- To assess the multifaceted problems triggered by El Nino in Zambia, the Government’s Disaster Mitigation and Management Unit (DMMU), Ministry of Community Development, DFID, WFP, UNICEF and INGOs are operationalizing an integrated emergency response from August to March 2017 for 975,738 people identified as needing assistance
· El Nino is having a devastating impact on children in the Southern Africa region forcing them into early marriage, child labour and out of school, reveals a World Vision report released today
· The EU and its Member States urgently need to fund child protection programmes in the region
Hunger: More than a moral outrage
The statistics are shocking, so utterly appalling as to be beyond comprehension: 780 million people deprived of sufficient nourishment; three million under-fives dead from hunger in just one year; and, 66 million primary school children sent to class every day on empty stomachs.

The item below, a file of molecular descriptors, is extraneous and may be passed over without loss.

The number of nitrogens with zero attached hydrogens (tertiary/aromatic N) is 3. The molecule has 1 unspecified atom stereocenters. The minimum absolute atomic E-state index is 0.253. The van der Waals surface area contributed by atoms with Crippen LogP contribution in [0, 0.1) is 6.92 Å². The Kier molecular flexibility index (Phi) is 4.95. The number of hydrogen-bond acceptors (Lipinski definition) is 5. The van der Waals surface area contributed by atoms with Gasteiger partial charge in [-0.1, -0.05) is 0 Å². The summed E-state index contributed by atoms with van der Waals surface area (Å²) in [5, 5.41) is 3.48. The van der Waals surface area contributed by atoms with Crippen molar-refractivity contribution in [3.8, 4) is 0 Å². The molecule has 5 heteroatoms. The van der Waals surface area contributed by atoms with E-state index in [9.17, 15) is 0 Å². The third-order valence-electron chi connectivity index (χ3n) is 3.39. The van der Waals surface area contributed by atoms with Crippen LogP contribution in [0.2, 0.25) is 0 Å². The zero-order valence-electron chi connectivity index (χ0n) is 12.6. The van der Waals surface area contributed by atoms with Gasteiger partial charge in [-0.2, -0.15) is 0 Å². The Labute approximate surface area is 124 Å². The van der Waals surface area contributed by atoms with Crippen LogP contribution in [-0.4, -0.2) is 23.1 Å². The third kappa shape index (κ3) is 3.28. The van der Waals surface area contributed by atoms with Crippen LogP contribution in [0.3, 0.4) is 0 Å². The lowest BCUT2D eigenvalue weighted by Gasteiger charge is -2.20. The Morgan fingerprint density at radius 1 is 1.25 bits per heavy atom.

Tragically, this is not the trailer for some postapocalyptic sci-fi blockbuster, but hard truths about the world we live in.
The South African National Crop Estimate Committee’s (CEC) sixth maize production estimate (June 2016) stands at 7.16 million tonnes, unchanged from the previous estimate (May). The expected yields per hectare are 3.05 t/ha (white maize) and 4.36 t/ha for yellow maize.
PROJECTED FOOD ASSISTANCE NEEDS FOR JANUARY 2017
Globally, millions of vulnerable people are experiencing increased hunger and poverty due to droughts, floods, storms and extreme temperature fluctuations as a result of a climatic occurrence: El Niño. This phenomenon is not an individual weather event but a climate pattern which occurs every two to seven years and lasts 9-12 months. The 2015/2016 occurrence is one of the most severe in a half-century and the strongest El Niño since 1997/1998 which killed some 21,000 people and caused damage to infrastructure worth US$ 36 billion.
The Annual Report meets DFID’s obligation to report on its activities and progress under the International Development (Reporting and Transparency) Act 2006. It includes information on DFID’s results achieved, spending, performance and efficiency.